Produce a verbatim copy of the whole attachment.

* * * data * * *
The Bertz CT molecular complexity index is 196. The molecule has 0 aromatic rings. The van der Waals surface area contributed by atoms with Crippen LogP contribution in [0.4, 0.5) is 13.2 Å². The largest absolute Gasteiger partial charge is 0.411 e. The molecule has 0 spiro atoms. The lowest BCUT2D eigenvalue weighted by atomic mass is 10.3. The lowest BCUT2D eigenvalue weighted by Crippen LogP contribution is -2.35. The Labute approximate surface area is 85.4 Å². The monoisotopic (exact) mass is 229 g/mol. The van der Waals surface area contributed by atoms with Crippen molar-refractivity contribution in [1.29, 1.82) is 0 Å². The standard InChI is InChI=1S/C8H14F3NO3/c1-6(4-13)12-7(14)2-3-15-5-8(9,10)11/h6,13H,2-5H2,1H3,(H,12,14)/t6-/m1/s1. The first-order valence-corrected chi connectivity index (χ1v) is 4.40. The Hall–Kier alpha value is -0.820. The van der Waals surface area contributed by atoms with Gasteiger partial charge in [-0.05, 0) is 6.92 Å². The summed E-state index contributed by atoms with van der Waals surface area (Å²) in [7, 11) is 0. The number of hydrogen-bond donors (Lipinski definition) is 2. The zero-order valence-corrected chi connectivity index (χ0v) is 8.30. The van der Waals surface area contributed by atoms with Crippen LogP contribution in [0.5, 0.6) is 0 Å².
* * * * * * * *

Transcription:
The Bertz CT molecular complexity index is 196. The molecule has 0 aromatic rings. The van der Waals surface area contributed by atoms with Crippen LogP contribution in [0.4, 0.5) is 13.2 Å². The largest absolute Gasteiger partial charge is 0.411 e. The molecule has 0 spiro atoms. The lowest BCUT2D eigenvalue weighted by atomic mass is 10.3. The lowest BCUT2D eigenvalue weighted by Crippen LogP contribution is -2.35. The Labute approximate surface area is 85.4 Å². The monoisotopic (exact) mass is 229 g/mol. The van der Waals surface area contributed by atoms with Crippen molar-refractivity contribution in [1.29, 1.82) is 0 Å². The standard InChI is InChI=1S/C8H14F3NO3/c1-6(4-13)12-7(14)2-3-15-5-8(9,10)11/h6,13H,2-5H2,1H3,(H,12,14)/t6-/m1/s1. The first-order valence-corrected chi connectivity index (χ1v) is 4.40. The Hall–Kier alpha value is -0.820. The van der Waals surface area contributed by atoms with Gasteiger partial charge in [-0.05, 0) is 6.92 Å². The summed E-state index contributed by atoms with van der Waals surface area (Å²) in [7, 11) is 0. The number of hydrogen-bond donors (Lipinski definition) is 2. The zero-order valence-corrected chi connectivity index (χ0v) is 8.30. The van der Waals surface area contributed by atoms with Crippen LogP contribution in [0.5, 0.6) is 0 Å².